Learning lessons the hard way

Alfred "Pappy" Brunet
July 30, 2009
Joseph Henry Elkins
August 3, 2009

If a hurricane threatens the Tri-parish area this year, will you evacuate? More and more, the answer from Tri-parish residents is “no.” If Hurricane Katrina taught us a lesson about taking hurricanes seriously, then Hurricane Gustav may be blamed for a lesson of a different kind.

Hurricane Gustav was the “perfect storm” for emergency preparedness officials. It came with ample warning, as the National Hurricane Center’s five-day forecast was within 50 miles of where the storm made landfall and the three-day forecast was within five miles. As a result, officials ordered a mandatory evacuation as early as Saturday, August 30.

It was a coincidence that the weekend corresponded with a major holiday – Labor Day. Since some insurance companies and FEMA offer reimbursement for evacuation expenses, many Tri-parish residents saw the evacuation order as a low-cost Labor Day vacation option, and they went.

Gustav triggered the largest evacuation in United States history. Over 3 million people living along the Gulf Coast fled the oncoming hurricane. As it made landfall on Labor Day near Cocodrie, many evacuees relaxed in hotel swimming pools or barbequed in parks, hundreds of miles away from south Louisiana … what happened next made many of them regret that decision.

Once in the Gulf, Gustav – predicted to make landfall as a strong Category 3 or weak Category 4 hurricane – gradually weakened. It was reduced to a Category 2 hurricane late on Aug. 31, and remained at that intensity until making landfall the next morning. Although the Tri-parish area escaped major devastation, electric outages were wide-spread across the region and officials saw empty streets as a way to accelerate repairs. State police and parish deputies closed roads leading into the Tri-parish area and prevented nonessential personnel from returning home.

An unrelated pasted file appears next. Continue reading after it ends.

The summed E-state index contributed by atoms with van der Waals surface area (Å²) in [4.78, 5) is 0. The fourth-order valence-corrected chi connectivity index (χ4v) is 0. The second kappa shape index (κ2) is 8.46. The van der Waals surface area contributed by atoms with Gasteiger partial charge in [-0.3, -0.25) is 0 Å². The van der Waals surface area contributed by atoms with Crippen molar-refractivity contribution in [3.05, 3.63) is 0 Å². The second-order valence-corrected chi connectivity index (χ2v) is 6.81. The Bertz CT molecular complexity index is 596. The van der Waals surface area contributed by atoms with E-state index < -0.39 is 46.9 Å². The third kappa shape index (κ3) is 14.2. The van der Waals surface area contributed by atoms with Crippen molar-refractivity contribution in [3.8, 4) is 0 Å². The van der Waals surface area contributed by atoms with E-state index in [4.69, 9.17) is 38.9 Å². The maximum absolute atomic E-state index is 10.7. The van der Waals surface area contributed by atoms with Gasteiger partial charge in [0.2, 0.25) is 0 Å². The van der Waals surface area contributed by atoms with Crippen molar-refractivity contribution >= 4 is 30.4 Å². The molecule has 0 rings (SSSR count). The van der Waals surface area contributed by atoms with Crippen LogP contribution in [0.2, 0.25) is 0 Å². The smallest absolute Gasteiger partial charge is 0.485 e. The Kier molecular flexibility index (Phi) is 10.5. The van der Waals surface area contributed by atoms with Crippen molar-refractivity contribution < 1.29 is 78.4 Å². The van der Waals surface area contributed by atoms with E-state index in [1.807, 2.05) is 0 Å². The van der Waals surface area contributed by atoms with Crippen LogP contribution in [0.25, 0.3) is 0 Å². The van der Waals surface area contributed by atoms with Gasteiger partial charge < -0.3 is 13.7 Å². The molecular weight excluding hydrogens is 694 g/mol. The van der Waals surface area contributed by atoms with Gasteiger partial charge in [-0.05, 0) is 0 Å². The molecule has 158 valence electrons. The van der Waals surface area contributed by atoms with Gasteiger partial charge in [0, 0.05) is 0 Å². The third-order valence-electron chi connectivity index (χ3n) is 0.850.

Tempers began to flare as residents attempted to return after being told not to do so. While some local parishes allowed residents to return 48 hours after the storm’s Monday landfall, evacuees from Terrebonne Parish were told to stay away until Friday. Generators stood idle at some Terrebonne homes while food spoiled and damages worsened.

As a result, many former Gustav evacuees claimed to have learned their lesson and are preparing to ride out future storms – a decision that is understandable, yet rife with danger.

Although Gustav was a Category 2 hurricane, the Tri-parish area experienced major infrastructure damage. If it had made landfall as a Category 3 or 4, electricity, water and sewerage would have been out in the area for weeks and months, rather than days and weeks.

Although some gas stations with generators opened within 24 hours after Gustav, a stronger storm would have resulted in more damage to these stations, rendering some inoperable.

Competition for gasoline would have exhausted supplies. Gasoline-powered generators would have run out of gas and vehicles would have been idled.

With grocery stores unable to open or to be restocked, food would have become scarce. Water lines would have been contaminated for months and health services would have been virtually unavailable.

The Tri-parish area dodged a bullet. However, post-storm, former Gustav evacuees feel like they were the targets, and they are vowing not to evacuate again.

Parish emergency management officials need to take action now to prevent a future lesson – they need to assure residents that, after they evacuate, a more aggressive return policy will be established.

Although not the perfect situation, residents should be allowed to at least check on their property within 48 hours after a Category 2 storm. Current plans do not set a timeline for such an activity, but one should be established.

Residents need to know they can safeguard their property after a minimal hurricane, or they might risk not evacuating for a predicted major hurricane.

Hurricane Gustav taught us a lesson … but what lesson was learned and by whom holds the key to the next evacuation.